Nothing short of a change of leadership is needed
Defining a new future for the country has to start with a radical change in the present leadership and its methods of governing
“President Pedro Pires of Cape Verde was awarded the 2011 Ibrahim Prize for Achievement in African Leadership, for transforming his country into ‘a model of democracy, stability, and increased prosperity.’ Pires retired from office without even a house to his name; he worked for the people, not to amass personal wealth.”
— Ngaire Woods, Dean of the Blavatnik School of Government and
Director of the Global Economic Governance Program, University of Oxford
A striking feature of the Mauritius story as an independent nation is how we seem adept at attracting some of the worst defects of developing nations while we struggle to break away from a middle income trap.
Take three telling examples. According to all available indications, we are the champions in terms of most of the health problems which are usually associated with the bad habits and customs prevalent in rich nations. As regards economic growth, the emerging and developing nation category has performed pretty well since the Great Financial Crisis of 2008 with Sub-Saharan Africa, for example, posting an average growth rate of nearly 6% over the 2010-2015 period. Mauritius been lagging behind with about half that rate and much nearer to the kind of anaemic growth witnessed in developed nations.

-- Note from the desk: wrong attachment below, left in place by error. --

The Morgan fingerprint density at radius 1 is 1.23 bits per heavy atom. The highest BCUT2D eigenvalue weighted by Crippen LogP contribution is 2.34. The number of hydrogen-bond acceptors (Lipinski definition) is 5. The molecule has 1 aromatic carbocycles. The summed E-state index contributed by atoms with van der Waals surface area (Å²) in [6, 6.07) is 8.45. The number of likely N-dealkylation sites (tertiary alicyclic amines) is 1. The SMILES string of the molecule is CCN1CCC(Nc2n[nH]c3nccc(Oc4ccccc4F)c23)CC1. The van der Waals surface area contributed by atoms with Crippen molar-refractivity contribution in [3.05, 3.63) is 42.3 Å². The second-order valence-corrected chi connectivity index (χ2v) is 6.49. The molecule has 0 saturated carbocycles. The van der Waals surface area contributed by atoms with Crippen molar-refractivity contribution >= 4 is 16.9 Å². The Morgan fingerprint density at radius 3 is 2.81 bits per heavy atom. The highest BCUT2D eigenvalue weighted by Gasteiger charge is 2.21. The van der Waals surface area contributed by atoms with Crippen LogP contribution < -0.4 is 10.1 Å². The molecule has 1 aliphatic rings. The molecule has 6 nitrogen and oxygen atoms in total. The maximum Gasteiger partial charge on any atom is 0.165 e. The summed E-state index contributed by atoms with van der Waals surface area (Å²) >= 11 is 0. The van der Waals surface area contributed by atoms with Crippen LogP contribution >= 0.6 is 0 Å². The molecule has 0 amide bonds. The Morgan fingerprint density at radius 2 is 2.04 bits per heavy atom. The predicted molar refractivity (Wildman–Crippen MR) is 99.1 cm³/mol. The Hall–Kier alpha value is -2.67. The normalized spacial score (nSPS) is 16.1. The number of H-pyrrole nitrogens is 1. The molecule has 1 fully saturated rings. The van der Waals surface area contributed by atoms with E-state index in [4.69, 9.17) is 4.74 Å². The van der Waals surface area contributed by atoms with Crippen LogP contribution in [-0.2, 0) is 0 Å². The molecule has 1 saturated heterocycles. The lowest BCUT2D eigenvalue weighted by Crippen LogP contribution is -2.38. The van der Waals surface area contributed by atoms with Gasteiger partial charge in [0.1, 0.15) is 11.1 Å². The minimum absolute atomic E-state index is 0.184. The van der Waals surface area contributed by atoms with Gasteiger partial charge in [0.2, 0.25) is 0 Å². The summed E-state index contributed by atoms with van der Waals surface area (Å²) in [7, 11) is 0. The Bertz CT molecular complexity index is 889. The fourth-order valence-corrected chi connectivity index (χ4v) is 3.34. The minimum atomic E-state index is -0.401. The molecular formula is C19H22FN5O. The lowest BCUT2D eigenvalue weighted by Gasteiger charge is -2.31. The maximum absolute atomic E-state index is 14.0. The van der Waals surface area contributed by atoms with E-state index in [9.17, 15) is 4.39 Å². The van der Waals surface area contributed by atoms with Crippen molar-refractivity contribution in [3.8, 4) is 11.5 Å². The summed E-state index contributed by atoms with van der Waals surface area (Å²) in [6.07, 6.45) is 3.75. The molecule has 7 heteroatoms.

Finally the traditional political establishment in Mauritius has managed to discredit itself in the eyes of voters just as those of the developed nations. Witness the Brexit referendum and the Presidential campaign in the United States, among other less-well-known but as cynical events happening in some other European countries in which far-right (sometimes neo-Nazi) parties are solidly gaining ground in mainstream politics.
Fortunately we have not (yet?) seen similar political phenomena locally. But everything seems to indicate though that voters are increasingly getting tired of the status quo. Failure to provide a credible political alternative may very well lead to a burst of extremisms of the worst sorts.
This leads to the obvious if not savoury conclusion that in order to resolve developed country-like challenges we shall have to acquire means, resources and maturity similar to theirs. Failure to secure those would therefore bode worse for the country.
As of now the prevailing situation of huge distress in the wake of the numerous political scandals which have seriously shaken the faith of people in the political elites, coupled with the persistent economic stagnation, constitutes a toxic combination. It favours a generalized breakdown of moral standards and trust in institutions. The shockingly high incidence of intra-family crimes is a striking feature of daily news which reflects a degenerating social environment that is worsened by a perception of breakdown of law and order in the country. This is a state of affairs which is closely linked to the toxic combination referred to above.